Ian Mozdzen and Doug Melnyk say the sex act in their show was simulated, but the enemas were real. (Nicholson/CBC)
This story contains graphic details about nudity, sex
A controversial Fringe Festival performance featuring two naked actors engaging in mayonnaise enemas and a sexual act on stage left some audience members in shock while others walked out of the theatre Friday night.
The show, Hollywood Hen Pit, stars Doug Melnyk and Ian Mozdzen, who have been known for their edgy performances, having raised eyebrows in 2011 with their Fringe play Monopoly Man Pit.
Listen to a discussion about last year's controversy.
This year's performance is about the life of an aging Hollywood starlet as performed by two nude men.
"What I saw were not one, not two, but three mayonnaise enemas," said Fringe Festival reviewer Michelle Palansky, who was in the audience Friday night.
"By the third time...I was like, you know, this is gratuitous. I do not need to see any more mayonnaise enemas for the rest of my lifetime."
The show, that is completely improvised, to the surprise of many also featured oral sex between the two men.
"Fellatio was performed," said Palansky. "Not for very long, for a couple of seconds, but definitely performed," she said.
The Winnipeg police said performing sexual acts on stage is illegal, and Palansky said the actors should have known better.
"You can't be a performer on stage in Winnipeg, or any other city, and not know the laws of the land," said Palansky. "And as far as I know, everyone should know that live sex acts are not allowed on stage period."
Artists say show meant to challenge audience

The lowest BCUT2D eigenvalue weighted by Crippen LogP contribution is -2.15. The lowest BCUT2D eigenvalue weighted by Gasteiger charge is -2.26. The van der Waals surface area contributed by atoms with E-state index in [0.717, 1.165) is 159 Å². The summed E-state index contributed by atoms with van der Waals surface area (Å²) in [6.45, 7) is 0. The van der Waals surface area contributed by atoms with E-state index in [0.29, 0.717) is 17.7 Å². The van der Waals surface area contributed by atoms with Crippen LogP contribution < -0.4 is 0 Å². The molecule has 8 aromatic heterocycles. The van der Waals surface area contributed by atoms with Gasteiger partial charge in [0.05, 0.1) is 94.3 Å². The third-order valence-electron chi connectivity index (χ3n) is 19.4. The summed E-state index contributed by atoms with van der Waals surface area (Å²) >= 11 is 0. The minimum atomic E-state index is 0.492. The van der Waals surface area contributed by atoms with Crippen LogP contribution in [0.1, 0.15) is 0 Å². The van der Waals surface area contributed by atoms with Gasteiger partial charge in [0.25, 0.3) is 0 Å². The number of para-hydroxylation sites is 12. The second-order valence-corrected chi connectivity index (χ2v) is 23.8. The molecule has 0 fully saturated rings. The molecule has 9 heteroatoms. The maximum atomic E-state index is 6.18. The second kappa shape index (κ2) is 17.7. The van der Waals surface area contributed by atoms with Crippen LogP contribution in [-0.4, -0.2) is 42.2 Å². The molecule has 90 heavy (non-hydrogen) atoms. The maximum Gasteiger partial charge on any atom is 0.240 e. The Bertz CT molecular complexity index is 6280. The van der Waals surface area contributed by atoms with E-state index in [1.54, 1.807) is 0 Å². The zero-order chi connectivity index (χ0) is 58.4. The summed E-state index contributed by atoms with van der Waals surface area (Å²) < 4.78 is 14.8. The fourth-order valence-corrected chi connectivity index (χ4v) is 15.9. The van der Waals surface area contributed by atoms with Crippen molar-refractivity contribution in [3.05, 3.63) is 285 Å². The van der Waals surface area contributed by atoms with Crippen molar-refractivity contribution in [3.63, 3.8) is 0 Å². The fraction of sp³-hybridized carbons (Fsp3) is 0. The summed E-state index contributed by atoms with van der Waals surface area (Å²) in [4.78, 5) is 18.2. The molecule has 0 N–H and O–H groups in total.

Doug Melnyk and Ian Mozdzen told CBC News the oral sex in the show was simulated though the enemas were real. The pair said they classify their work as performance art, not theatre, and it is designed to challenge the audience.
"If think if you make art according to what people want you're a shoemaker," Melnyk told CBC News Saturday. "You're trying to figure out what people want and you make it for them. That's not art."
Melnyk describes the performance as "cartoony" creating images for people to think about.
"We're sort of trying to show all the sides of the body and of human actions that people are often embarrassed about or have conflicted feelings about... we're going to show the raw side of things and we're not going to protect people from imagery and that's a better way to get at these issues of deep feeling and deep pain," he added.
Mozdzen agrees, saying the show is intentionally fake. He adds that neither of them are interested in making any money from the performance.
"It is a commercial Festival so walk outs are fine. Even if we got shut down tomorrow we'd be fine because we did it and it's done," said Mozdzen.
Fringe Festival officials said there have been no formal complaints about the piece, but that they will be keeping an eye on this situation as the festival progresses.
The performers said they had a discussion with the festival about the issues after the performance and everyone is satisfied.
In order for the police to investigate, a formal complaint would have to be filed, none of which had come in Saturday.
The show is set to take the stage again Sunday at noon.
Earlier work by Mozdzen and Melnyk mashed-up fiction and history